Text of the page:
- Paperback: 256 pages
- Publisher: Collins Press (May 2 2016)
- Language: English
- ISBN-10: 1848892527
- ISBN-13: 978-1848892521
- Product Dimensions: 13.3 x 1.9 x 19.7 cm
- Shipping Weight: 358 g
- Average Customer Review: Be the first to review this item
- Amazon Bestsellers Rank: #1,603,451 in Books (See Top 100 in Books)
A Woven Silence: Memory, History & Remembrance Paperback – Dec 8 2015
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"An absorbing, entertaining and touching story." -- Irish Gazette "Irish Gazette"
About the Author
Felicity Hayes-McCoy from Dublin, daughter of historian G.A. Hayes-McCoy, writes for radio, television, music theatre and digital media. She and her husband, the English opera director Wilf Judd, divide their life and work between a flat in inner city London and a stone house in the West Kerry Gaeltacht. Her books include Enough Is Plenty - The Year On The Dingle Peninsula (2015).
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Hayes-McCoy describes the tolerant, egalitarian, democratic, and feminist vision that drove Republican women like Marion Stokes, Constance Markievicz, and Hanna Sheehy Skeffington. Yet, she writes, “I grew up in a state with a constitution that declared the proper aspiration of women to be marriage, our proper function to be childbearers, and our proper sphere the home. … That, in turn, produced levels of misogyny, emotional sterility and civic immaturity still evident in Ireland today.” The story of a political or social “revolution” subverted by conservative reaction is hardly unique to Ireland (in the United States, the Constitution was a conservative reaction to the democratic egalitarianism of the Declaration and the Articles of Confederation – see, for example, America's Counter-Revolution: The Constitution Revisited). But I’m still new enough to this story to be saddened every time I re-encounter the conformist, conservative, and misogynist society Ireland became from the 1920s to the ‘70s.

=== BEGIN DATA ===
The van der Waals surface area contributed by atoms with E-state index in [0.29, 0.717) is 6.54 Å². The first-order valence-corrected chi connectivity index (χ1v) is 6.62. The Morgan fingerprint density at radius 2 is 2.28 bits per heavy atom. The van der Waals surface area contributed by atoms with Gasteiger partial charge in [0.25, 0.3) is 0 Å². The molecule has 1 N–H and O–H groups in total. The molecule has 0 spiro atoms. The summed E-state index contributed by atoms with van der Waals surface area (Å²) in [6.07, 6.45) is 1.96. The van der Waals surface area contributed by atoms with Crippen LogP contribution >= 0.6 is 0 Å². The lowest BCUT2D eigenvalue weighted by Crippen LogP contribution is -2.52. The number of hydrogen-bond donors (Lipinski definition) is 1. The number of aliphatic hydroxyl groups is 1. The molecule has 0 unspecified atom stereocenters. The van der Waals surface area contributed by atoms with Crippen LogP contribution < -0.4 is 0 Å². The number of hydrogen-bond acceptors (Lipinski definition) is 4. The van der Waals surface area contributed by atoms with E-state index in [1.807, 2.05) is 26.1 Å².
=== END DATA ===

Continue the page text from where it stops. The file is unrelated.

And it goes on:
What I found most compelling about “A Woven Silence” is the powerful reminder that history isn’t something that happens to other people. The telling and retelling of stories, the sharing of memories … or the conscious decision, personal or cultural, NOT to share those memories … shapes who we are and the world we live in. A vital corollary of this is that none of us should allow the story of who we are and where we came from (individually or collectively) to be monopolized by the powerful. In Revolutionary Lives: Constance and Casimir Markievicz, Lauren Arrington writes of “privileging” the preferred version of history by, for example, carefully preserving mainstream, establishment newspapers while allowing revolutionary leaflets to rot. For her part, Hayes-McCoy gives powerful testimony to how Church and State used their power to monopolize what could be expressed … which, over time, became what could be remembered … about the past.
Readers who enjoy “A Woven Silence” should check out Tony Philpott’s memoir Faithless: A Journey Out of Religion with Stops for Light Refreshment along the Way. You don’t have to buy his conclusions about atheism to find his own memoir of Irish childhood fascinating and thought-provoking. I also recommend A Love Divided, starring my favorite actress, the magnificent Orla Brady. A story based on true events, “A Love Divided” has many parallels to things Felicity Hayes-McCoy discusses in this book.
[Edited to link to a better book about the Constitution.]